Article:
The Holocene Interglacial
The current interglacial is called the Holocene.
Interglacial conditions -- very similar to those experienced today -- appear to have been well established by around 7,700 YBP.
The small ice caps on Greenland and Baffin Island are the remains of the great continential ice sheets of the Wisconsin glacial episode. (For comparison, the Greenland ice sheet today contains 2.95 x 106 km3 of ice.)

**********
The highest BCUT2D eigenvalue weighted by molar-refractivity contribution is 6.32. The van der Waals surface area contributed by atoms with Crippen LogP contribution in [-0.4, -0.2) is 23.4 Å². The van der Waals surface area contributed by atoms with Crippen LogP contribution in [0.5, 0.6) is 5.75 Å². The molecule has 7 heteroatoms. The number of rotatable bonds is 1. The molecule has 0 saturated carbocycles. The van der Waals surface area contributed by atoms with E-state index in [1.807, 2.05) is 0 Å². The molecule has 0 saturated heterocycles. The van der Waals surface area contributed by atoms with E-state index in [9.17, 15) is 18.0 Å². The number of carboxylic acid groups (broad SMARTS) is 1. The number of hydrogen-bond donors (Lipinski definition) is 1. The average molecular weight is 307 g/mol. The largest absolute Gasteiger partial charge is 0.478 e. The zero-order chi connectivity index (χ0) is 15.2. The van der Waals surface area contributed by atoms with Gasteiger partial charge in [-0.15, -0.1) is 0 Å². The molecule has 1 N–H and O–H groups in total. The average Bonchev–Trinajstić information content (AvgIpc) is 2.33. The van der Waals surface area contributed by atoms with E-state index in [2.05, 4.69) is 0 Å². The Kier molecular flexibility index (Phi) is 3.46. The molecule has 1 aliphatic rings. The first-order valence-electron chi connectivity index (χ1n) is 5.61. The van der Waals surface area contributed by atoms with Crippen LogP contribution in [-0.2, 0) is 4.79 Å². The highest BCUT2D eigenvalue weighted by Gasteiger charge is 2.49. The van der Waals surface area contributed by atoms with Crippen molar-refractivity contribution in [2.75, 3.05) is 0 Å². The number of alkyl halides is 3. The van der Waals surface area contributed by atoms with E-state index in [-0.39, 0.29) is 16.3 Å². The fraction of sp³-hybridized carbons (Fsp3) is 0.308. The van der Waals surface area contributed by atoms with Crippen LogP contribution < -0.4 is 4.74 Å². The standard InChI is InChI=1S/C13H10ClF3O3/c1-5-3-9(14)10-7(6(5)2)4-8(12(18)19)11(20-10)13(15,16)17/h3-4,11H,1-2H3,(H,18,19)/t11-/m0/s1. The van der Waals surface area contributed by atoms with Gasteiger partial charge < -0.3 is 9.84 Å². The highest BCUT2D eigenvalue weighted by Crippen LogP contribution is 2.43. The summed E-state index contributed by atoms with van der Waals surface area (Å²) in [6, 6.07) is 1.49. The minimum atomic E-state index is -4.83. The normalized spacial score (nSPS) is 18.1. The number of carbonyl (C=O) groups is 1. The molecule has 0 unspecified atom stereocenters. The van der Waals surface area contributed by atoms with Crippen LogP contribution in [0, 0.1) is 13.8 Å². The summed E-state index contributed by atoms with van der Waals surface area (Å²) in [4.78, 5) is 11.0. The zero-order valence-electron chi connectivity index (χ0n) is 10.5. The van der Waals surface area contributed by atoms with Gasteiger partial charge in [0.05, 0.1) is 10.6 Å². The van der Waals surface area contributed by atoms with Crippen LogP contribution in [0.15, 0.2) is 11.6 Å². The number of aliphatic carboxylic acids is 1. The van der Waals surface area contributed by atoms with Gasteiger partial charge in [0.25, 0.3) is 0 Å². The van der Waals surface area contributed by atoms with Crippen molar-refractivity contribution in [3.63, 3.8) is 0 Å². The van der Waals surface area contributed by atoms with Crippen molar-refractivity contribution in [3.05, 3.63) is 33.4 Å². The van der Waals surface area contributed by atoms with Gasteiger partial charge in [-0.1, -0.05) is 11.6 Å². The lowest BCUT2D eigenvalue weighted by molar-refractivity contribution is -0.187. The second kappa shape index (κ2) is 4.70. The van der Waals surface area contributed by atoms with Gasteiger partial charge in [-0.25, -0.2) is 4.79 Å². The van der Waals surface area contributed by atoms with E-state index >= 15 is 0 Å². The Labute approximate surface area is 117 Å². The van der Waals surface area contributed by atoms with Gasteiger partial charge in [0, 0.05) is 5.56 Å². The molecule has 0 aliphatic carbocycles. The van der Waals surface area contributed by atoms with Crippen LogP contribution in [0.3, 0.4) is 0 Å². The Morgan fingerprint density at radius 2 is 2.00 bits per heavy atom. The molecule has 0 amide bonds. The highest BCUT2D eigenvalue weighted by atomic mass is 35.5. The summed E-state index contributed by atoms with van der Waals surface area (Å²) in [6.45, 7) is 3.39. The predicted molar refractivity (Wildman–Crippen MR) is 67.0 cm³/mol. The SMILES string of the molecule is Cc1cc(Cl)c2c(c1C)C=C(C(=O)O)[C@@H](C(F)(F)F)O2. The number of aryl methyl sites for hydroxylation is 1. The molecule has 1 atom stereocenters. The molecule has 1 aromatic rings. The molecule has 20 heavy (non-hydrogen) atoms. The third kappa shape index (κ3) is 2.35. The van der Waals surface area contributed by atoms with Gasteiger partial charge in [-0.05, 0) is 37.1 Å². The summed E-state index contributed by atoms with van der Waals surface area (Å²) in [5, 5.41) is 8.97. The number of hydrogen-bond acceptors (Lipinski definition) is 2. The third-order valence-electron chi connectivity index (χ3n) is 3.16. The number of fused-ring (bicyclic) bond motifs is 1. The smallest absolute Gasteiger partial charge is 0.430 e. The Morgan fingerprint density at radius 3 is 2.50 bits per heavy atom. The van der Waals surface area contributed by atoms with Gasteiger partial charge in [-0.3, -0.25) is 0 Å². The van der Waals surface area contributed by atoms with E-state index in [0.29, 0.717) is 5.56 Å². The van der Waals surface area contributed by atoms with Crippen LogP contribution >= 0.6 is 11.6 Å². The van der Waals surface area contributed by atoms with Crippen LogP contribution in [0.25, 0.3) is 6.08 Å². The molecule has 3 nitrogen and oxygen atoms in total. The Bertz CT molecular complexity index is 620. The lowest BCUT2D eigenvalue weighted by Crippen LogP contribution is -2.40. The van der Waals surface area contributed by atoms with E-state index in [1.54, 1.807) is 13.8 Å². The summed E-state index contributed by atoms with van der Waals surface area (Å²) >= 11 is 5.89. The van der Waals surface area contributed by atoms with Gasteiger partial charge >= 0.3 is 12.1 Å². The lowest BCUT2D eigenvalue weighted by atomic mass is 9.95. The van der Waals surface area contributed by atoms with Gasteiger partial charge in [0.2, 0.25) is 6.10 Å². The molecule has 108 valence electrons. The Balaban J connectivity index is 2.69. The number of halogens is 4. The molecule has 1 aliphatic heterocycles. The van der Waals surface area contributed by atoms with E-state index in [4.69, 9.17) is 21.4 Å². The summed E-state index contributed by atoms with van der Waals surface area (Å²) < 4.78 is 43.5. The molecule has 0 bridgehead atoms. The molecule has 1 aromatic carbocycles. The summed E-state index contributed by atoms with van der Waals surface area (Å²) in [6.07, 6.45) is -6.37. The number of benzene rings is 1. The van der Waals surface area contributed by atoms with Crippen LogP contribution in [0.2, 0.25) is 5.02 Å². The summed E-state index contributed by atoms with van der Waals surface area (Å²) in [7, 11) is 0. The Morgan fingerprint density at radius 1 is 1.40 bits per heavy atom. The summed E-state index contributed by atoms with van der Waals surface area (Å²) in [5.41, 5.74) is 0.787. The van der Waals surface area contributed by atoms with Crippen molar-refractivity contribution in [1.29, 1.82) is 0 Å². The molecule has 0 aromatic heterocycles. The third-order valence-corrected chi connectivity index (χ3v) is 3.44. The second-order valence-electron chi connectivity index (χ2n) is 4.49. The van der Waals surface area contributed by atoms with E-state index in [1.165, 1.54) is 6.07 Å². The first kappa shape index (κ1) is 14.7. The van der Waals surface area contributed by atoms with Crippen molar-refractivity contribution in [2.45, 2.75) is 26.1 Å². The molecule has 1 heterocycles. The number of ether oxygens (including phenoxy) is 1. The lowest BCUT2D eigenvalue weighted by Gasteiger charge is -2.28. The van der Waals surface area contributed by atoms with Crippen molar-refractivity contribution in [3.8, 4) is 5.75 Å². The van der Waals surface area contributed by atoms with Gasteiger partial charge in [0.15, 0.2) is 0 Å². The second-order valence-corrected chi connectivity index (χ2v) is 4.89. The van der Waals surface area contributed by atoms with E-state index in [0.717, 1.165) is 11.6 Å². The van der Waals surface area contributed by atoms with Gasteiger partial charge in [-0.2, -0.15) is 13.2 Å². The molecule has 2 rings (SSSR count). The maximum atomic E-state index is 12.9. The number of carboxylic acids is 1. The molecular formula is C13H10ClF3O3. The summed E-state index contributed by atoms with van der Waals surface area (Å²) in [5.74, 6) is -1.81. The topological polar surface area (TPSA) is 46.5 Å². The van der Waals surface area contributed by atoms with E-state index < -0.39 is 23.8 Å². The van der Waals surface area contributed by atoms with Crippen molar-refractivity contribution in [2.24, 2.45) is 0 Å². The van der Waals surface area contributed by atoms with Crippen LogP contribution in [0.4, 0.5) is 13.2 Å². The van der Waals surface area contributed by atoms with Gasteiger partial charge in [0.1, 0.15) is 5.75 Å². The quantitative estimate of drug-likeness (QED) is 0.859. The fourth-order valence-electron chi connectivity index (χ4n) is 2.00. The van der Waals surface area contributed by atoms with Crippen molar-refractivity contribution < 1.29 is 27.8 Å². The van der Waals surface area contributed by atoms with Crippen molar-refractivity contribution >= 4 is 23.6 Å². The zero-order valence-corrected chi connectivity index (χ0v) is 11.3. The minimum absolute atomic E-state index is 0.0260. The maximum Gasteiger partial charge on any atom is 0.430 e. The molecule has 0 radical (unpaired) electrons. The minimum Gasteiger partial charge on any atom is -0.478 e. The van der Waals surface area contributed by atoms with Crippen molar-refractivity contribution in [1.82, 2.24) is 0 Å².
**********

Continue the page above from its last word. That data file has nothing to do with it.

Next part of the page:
It is roughly estimated that today Earth's glaciers and icesheets contain 25% of the volume of ice that was present at the last glacial maximum. (N.B. This may be a bit misleading as much of today's ice is in the Antarctic ice sheets, which does not change all that much between glacial and interglacial episodes.)
Holocene climate has been different than that during the Eemian,
the immediately previous interglacial. Holocene climate has remained relatively
steady whereas during the Eemian, there were several periods in which there were
brief returns to glacial conditions.